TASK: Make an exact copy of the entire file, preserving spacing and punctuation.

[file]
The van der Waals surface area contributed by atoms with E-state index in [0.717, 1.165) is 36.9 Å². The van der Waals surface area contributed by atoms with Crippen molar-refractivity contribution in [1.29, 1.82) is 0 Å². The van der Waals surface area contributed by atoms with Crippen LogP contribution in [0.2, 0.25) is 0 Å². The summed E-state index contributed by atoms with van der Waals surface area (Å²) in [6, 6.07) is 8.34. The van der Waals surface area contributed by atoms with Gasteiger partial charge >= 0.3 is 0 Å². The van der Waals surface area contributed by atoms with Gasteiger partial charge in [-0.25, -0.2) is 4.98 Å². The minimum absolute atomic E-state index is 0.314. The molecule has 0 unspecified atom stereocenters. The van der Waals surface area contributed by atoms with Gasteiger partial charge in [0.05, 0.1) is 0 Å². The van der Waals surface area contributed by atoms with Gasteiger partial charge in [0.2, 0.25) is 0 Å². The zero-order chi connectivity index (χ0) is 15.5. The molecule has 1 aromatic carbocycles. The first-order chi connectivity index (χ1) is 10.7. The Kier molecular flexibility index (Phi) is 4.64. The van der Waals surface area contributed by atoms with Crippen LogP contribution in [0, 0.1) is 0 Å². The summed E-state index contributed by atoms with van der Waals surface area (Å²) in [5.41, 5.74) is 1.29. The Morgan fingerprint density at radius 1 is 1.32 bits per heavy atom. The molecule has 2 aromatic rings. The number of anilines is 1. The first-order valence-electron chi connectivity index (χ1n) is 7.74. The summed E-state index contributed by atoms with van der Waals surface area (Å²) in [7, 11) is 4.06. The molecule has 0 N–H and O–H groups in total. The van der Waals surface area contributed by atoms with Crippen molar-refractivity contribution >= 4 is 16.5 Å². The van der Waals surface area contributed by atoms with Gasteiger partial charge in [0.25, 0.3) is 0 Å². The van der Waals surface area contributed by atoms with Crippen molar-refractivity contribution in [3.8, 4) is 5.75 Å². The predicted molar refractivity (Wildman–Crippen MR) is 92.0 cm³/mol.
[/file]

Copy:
The van der Waals surface area contributed by atoms with E-state index in [0.717, 1.165) is 36.9 Å². The van der Waals surface area contributed by atoms with Crippen molar-refractivity contribution in [1.29, 1.82) is 0 Å². The van der Waals surface area contributed by atoms with Crippen LogP contribution in [0.2, 0.25) is 0 Å². The summed E-state index contributed by atoms with van der Waals surface area (Å²) in [6, 6.07) is 8.34. The van der Waals surface area contributed by atoms with Gasteiger partial charge >= 0.3 is 0 Å². The van der Waals surface area contributed by atoms with Gasteiger partial charge in [-0.25, -0.2) is 4.98 Å². The minimum absolute atomic E-state index is 0.314. The molecule has 0 unspecified atom stereocenters. The van der Waals surface area contributed by atoms with Gasteiger partial charge in [0.05, 0.1) is 0 Å². The van der Waals surface area contributed by atoms with Gasteiger partial charge in [0.2, 0.25) is 0 Å². The zero-order chi connectivity index (χ0) is 15.5. The molecule has 1 aromatic carbocycles. The first-order chi connectivity index (χ1) is 10.7. The Kier molecular flexibility index (Phi) is 4.64. The van der Waals surface area contributed by atoms with Crippen LogP contribution in [0, 0.1) is 0 Å². The summed E-state index contributed by atoms with van der Waals surface area (Å²) in [5.41, 5.74) is 1.29. The Morgan fingerprint density at radius 1 is 1.32 bits per heavy atom. The molecule has 2 aromatic rings. The number of anilines is 1. The first-order valence-electron chi connectivity index (χ1n) is 7.74. The summed E-state index contributed by atoms with van der Waals surface area (Å²) in [7, 11) is 4.06. The molecule has 0 N–H and O–H groups in total. The van der Waals surface area contributed by atoms with Crippen molar-refractivity contribution >= 4 is 16.5 Å². The van der Waals surface area contributed by atoms with Gasteiger partial charge in [0.25, 0.3) is 0 Å². The van der Waals surface area contributed by atoms with Crippen molar-refractivity contribution in [3.8, 4) is 5.75 Å². The predicted molar refractivity (Wildman–Crippen MR) is 92.0 cm³/mol.